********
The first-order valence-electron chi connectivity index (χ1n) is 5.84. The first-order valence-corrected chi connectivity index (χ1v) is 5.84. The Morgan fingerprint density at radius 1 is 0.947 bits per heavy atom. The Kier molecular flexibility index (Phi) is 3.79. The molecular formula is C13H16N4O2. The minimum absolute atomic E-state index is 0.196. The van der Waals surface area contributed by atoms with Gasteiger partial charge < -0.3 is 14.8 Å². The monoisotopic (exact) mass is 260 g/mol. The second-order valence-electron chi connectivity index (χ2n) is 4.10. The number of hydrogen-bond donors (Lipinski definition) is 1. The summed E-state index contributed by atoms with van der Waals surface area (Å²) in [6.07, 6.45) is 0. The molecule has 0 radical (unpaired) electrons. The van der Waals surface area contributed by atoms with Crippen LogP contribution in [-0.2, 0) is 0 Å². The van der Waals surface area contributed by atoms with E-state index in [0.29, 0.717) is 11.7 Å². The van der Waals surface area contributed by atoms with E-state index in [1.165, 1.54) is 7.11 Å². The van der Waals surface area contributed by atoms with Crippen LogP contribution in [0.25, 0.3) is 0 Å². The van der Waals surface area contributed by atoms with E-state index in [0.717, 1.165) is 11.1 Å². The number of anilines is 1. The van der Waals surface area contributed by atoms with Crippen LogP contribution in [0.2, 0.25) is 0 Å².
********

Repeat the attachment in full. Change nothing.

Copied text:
The first-order valence-electron chi connectivity index (χ1n) is 5.84. The first-order valence-corrected chi connectivity index (χ1v) is 5.84. The Morgan fingerprint density at radius 1 is 0.947 bits per heavy atom. The Kier molecular flexibility index (Phi) is 3.79. The molecular formula is C13H16N4O2. The minimum absolute atomic E-state index is 0.196. The van der Waals surface area contributed by atoms with Gasteiger partial charge < -0.3 is 14.8 Å². The monoisotopic (exact) mass is 260 g/mol. The second-order valence-electron chi connectivity index (χ2n) is 4.10. The number of hydrogen-bond donors (Lipinski definition) is 1. The summed E-state index contributed by atoms with van der Waals surface area (Å²) in [6.07, 6.45) is 0. The molecule has 0 radical (unpaired) electrons. The van der Waals surface area contributed by atoms with Crippen LogP contribution in [-0.2, 0) is 0 Å². The van der Waals surface area contributed by atoms with E-state index in [0.29, 0.717) is 11.7 Å². The van der Waals surface area contributed by atoms with E-state index in [1.165, 1.54) is 7.11 Å². The van der Waals surface area contributed by atoms with Crippen LogP contribution in [0.25, 0.3) is 0 Å². The van der Waals surface area contributed by atoms with E-state index in [0.717, 1.165) is 11.1 Å². The number of anilines is 1. The van der Waals surface area contributed by atoms with Crippen LogP contribution in [0.2, 0.25) is 0 Å².